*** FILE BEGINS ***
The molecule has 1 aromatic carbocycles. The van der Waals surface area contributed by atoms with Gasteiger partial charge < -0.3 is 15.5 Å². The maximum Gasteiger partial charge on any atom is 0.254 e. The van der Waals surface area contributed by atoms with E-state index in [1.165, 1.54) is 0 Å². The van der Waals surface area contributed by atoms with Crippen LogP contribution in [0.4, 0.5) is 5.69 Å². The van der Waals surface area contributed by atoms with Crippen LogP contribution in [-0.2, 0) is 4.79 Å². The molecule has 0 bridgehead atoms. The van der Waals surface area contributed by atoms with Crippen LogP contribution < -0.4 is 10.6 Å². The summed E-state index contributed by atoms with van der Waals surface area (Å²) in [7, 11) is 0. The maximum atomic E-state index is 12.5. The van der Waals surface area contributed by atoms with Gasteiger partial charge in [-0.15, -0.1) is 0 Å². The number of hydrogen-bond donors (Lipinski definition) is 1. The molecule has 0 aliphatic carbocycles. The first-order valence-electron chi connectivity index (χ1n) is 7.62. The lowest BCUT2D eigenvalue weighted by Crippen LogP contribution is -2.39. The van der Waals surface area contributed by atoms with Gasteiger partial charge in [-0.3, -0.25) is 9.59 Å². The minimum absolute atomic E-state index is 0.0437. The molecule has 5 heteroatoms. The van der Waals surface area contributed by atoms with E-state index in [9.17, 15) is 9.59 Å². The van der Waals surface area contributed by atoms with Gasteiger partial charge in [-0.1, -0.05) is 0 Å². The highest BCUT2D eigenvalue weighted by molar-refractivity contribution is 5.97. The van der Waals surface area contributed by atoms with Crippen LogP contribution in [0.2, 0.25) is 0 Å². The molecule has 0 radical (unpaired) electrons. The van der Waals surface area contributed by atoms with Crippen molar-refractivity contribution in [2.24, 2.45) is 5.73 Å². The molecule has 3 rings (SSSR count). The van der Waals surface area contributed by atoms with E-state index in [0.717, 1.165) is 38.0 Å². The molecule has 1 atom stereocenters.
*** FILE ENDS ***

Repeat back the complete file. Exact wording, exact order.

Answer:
The molecule has 1 aromatic carbocycles. The van der Waals surface area contributed by atoms with Gasteiger partial charge < -0.3 is 15.5 Å². The maximum Gasteiger partial charge on any atom is 0.254 e. The van der Waals surface area contributed by atoms with E-state index in [1.165, 1.54) is 0 Å². The van der Waals surface area contributed by atoms with Crippen LogP contribution in [0.4, 0.5) is 5.69 Å². The van der Waals surface area contributed by atoms with Crippen LogP contribution in [-0.2, 0) is 4.79 Å². The molecule has 0 bridgehead atoms. The van der Waals surface area contributed by atoms with Crippen LogP contribution < -0.4 is 10.6 Å². The summed E-state index contributed by atoms with van der Waals surface area (Å²) in [7, 11) is 0. The maximum atomic E-state index is 12.5. The van der Waals surface area contributed by atoms with Gasteiger partial charge in [-0.15, -0.1) is 0 Å². The number of hydrogen-bond donors (Lipinski definition) is 1. The molecule has 0 aliphatic carbocycles. The first-order valence-electron chi connectivity index (χ1n) is 7.62. The lowest BCUT2D eigenvalue weighted by Crippen LogP contribution is -2.39. The van der Waals surface area contributed by atoms with Gasteiger partial charge in [-0.3, -0.25) is 9.59 Å². The minimum absolute atomic E-state index is 0.0437. The molecule has 5 heteroatoms. The van der Waals surface area contributed by atoms with E-state index in [9.17, 15) is 9.59 Å². The van der Waals surface area contributed by atoms with Gasteiger partial charge in [-0.1, -0.05) is 0 Å². The highest BCUT2D eigenvalue weighted by molar-refractivity contribution is 5.97. The van der Waals surface area contributed by atoms with Crippen LogP contribution in [0.2, 0.25) is 0 Å². The molecule has 0 radical (unpaired) electrons. The van der Waals surface area contributed by atoms with Crippen molar-refractivity contribution in [2.24, 2.45) is 5.73 Å². The molecule has 3 rings (SSSR count). The van der Waals surface area contributed by atoms with E-state index in [0.717, 1.165) is 38.0 Å². The molecule has 1 atom stereocenters.